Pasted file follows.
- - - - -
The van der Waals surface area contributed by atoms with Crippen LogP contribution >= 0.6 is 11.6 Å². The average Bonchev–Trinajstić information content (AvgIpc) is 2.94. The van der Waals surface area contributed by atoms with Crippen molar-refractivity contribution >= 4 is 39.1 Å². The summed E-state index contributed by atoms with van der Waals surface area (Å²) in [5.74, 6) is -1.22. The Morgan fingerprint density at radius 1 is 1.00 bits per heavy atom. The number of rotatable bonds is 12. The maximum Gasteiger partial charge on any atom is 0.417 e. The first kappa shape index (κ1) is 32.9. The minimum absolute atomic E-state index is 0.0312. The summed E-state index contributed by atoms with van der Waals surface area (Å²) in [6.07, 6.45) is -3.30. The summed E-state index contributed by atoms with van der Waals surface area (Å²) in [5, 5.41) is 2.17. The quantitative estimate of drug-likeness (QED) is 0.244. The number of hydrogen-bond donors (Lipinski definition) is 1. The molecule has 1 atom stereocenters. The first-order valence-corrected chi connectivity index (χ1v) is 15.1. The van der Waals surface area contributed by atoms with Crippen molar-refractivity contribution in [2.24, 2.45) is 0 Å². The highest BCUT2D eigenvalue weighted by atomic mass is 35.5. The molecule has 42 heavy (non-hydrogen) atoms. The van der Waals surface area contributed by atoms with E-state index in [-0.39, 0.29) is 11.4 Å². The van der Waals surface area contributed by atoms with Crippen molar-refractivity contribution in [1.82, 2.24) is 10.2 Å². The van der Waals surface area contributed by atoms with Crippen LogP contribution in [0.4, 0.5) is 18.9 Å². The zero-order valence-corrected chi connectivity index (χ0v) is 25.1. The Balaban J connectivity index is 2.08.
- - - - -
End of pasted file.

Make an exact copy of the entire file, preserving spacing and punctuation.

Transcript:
The van der Waals surface area contributed by atoms with Crippen LogP contribution >= 0.6 is 11.6 Å². The average Bonchev–Trinajstić information content (AvgIpc) is 2.94. The van der Waals surface area contributed by atoms with Crippen molar-refractivity contribution >= 4 is 39.1 Å². The summed E-state index contributed by atoms with van der Waals surface area (Å²) in [5.74, 6) is -1.22. The Morgan fingerprint density at radius 1 is 1.00 bits per heavy atom. The number of rotatable bonds is 12. The maximum Gasteiger partial charge on any atom is 0.417 e. The first kappa shape index (κ1) is 32.9. The minimum absolute atomic E-state index is 0.0312. The summed E-state index contributed by atoms with van der Waals surface area (Å²) in [6.07, 6.45) is -3.30. The summed E-state index contributed by atoms with van der Waals surface area (Å²) in [5, 5.41) is 2.17. The quantitative estimate of drug-likeness (QED) is 0.244. The number of hydrogen-bond donors (Lipinski definition) is 1. The molecule has 1 atom stereocenters. The first-order valence-corrected chi connectivity index (χ1v) is 15.1. The van der Waals surface area contributed by atoms with Crippen molar-refractivity contribution in [2.24, 2.45) is 0 Å². The highest BCUT2D eigenvalue weighted by atomic mass is 35.5. The molecule has 42 heavy (non-hydrogen) atoms. The van der Waals surface area contributed by atoms with E-state index in [-0.39, 0.29) is 11.4 Å². The van der Waals surface area contributed by atoms with Crippen molar-refractivity contribution in [1.82, 2.24) is 10.2 Å². The van der Waals surface area contributed by atoms with Crippen LogP contribution in [0.4, 0.5) is 18.9 Å². The zero-order valence-corrected chi connectivity index (χ0v) is 25.1. The Balaban J connectivity index is 2.08.